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Occasionally I wandered in where I was not wanted and gave truthful answers.
Sometimes I even did it deliberately. A little disruption now can prevent disaster later.

Taproot: Family, Guests, Ancestors, and Gods

Original version posted November 18, 2008 at 06:13:55. Minor rewrite, style experiments and links added November 18 at 15:22:53. More links added November 18 at 15:41:16. Last revision - Minor formatting, added Taproot to title and experimenting with category graphic.

This is a page from the third version of Technopagan Yearnings. There are some formatting differences. Originally published at www.neowayland.com/C407808485/E20081118071355


How my family influenced the relationship I have with the Divine

This is my first Taproots entry. Unlike my other blog entries, Taproots entires will be rewritten and updated as time goes on. The posting date will always be the most recent version.

I'm going to ramble because I am not really sure how to make my points on this topic.

I've two older cousins, two and three years older than I. When we were younger, we were raised almost as brothers.

To understand, you have to understand how I was raised to think of family. Family gatherings helped shape who I am, there were always uncles and aunts and cousins and grandparents in addition to Mom and Dad and the stepsibs. Even before Dad and the stepsibs in fact.

That's where the Celtic part of the heritage comes out. It's almost identical to the Scottish clan structure.

You have the Chief of the Family. You have the Host. You have the Elders. You have the Honored Guests. And you have the children. It's a pretty clear pecking order and it was firmly in place for almost every Christmas, every Thanksgiving, every Easter and almost every Mother's Day I can remember as a kid.

Here's one for you. The family always said that Christmas was Granpa's holiday.

Even when I was a kid and nominally Christian, I never bought the whole solitary bearded guy on a throne thing. It was obvious to me that if there was a god, he had to be married. Who better than Mother Nature for him to be married to?

And it was also obvious that that particular god was a part time farmer who would much rather be off hunting and tramping in the world. The kind of guy who would be tinkering with the pickup under the shade tree. The kind of guy who would have more fun tracking the deer than shooting it. The kind of guy who'd use fishing mainly as an excuse to get out of chores.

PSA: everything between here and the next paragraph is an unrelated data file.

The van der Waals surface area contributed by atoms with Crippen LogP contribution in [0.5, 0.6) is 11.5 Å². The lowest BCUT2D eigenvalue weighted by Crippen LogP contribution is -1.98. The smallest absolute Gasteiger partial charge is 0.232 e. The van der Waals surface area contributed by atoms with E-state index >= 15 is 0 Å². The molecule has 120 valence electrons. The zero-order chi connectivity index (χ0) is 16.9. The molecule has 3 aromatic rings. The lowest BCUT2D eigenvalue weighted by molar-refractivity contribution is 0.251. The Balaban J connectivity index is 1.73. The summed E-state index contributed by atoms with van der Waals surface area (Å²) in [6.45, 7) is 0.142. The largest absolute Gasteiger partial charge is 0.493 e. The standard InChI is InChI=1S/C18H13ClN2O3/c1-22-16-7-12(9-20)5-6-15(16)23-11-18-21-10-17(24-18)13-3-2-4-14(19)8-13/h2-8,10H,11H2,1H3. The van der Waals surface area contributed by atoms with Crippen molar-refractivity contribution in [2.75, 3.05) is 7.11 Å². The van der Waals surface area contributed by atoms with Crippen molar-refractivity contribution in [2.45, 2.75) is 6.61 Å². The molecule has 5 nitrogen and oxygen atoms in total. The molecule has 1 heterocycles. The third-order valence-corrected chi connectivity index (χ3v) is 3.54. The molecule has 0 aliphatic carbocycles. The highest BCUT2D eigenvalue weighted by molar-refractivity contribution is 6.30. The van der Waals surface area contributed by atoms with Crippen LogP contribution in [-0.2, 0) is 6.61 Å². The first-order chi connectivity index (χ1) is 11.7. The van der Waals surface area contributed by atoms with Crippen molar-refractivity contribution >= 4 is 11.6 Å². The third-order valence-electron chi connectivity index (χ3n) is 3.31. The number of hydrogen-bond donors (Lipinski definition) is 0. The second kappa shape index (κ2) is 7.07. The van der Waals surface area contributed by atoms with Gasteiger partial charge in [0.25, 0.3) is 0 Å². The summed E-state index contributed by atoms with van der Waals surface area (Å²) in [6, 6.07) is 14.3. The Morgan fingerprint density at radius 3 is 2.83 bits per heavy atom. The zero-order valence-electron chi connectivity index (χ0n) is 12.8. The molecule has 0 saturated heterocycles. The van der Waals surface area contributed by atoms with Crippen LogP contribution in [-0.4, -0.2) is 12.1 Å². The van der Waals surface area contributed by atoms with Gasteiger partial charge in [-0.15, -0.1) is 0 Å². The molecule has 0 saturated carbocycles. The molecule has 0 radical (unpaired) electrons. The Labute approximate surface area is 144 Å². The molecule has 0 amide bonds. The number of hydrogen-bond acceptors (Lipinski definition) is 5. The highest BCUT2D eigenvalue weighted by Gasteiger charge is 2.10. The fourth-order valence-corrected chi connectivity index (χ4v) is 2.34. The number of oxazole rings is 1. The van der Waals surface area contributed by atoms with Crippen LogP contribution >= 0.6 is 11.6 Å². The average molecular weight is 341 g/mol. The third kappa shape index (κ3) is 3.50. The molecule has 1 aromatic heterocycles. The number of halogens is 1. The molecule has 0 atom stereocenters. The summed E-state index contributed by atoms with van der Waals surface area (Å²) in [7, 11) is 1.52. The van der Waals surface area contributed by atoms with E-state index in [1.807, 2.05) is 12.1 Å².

And that Jesus guy? Well, he was a carpenter, so obviously he had solid clothes, probably overalls. Worn hands and arms strong enough to rip the siding off a wall without straining. He could use tools, but he'd prefer his hands. Let's not forget the hip flask that he passed around with his friends. He'd watch out for the kids in the workshop, but he'd usually kick them out and let them run around the neighborhood.

My gods were always earthy types who would invite you for a meal at the drop of a hat. They'd cuss and swear and tell dirty limericks and would fight for fun.

Yep, I was doomed to be Pagan.

It was only later when I tried to match the Bible and the church with my expectation of the Divine that I ran into trouble. I couldn't accept the Divine Perfection thing because it didn't match my experience of the world. I didn't like the Halls of Glory thing. Most importantly, I didn't like the idea of a Divine separated from Creation. Some of my relatives had strange ideas about Christianity, ideas that made this world a Hell to be endured. But I knew that we could fix things here and make it a better world now without waiting on some vague Heavenly reward.

Absolutely doomed.

When I started studying in earnest (Frank wasn't available), the Mighty Dead struck me as absolutely RIGHT. It fit in with my clannish nature.

My own path stresses the Ancestors. In each of the last few years I selected five who have inspired me before they passed.

“Bone, Heart, Thought, Deed, and Spirit,
I choose to honor these Befores this season.”

The choice is a bigger part than the actual rituals.

There's a saying that we create god in our own image. It's partially true. We create the godmask, but not what is hidden beyond.

The first time I heard a Divine voice, it was Female. And She was peeved that it took so long to get my attention. Her consort, well, I heard from Him later.

Since I was using chaos magick at the time, I told Her to prove that She was something more than a product of my imagination.

She told me to ask nicely. I refused.

She showed me anyway.

That's why I treat my Gods as Respected Elder Relatives, and my personal hierarchy puts them somewhere over the Chief of the Family. They may not choose to exercise the authority, but they have it anyway.

I still argue with Them. I usually end up losing the arguments, but that is who I am. Stubborn and contrary to the very last.

Funny, my godmasks haven't really changed much since my childhood. That's one of the reasons I think I chose to serve before I was born.

Although I always picture Them with a Place, it's never a house. She may have a kitchen, but it's like it was formed from the landscape itself as She needed it. It reminds me of a cross between a potting shed and a worktable and an outdoor barbecue. In the old Southern tradition.

They came to me in a form that I could accept, but the REALITY beyond that form I can barely comprehend. I've never been one to submit to authority without question, and I've never been one to blend in.

That's me, the clannish hermit, perpetually on the borders.

Posted: Wed - November 19, 2008 at 04:37 PM

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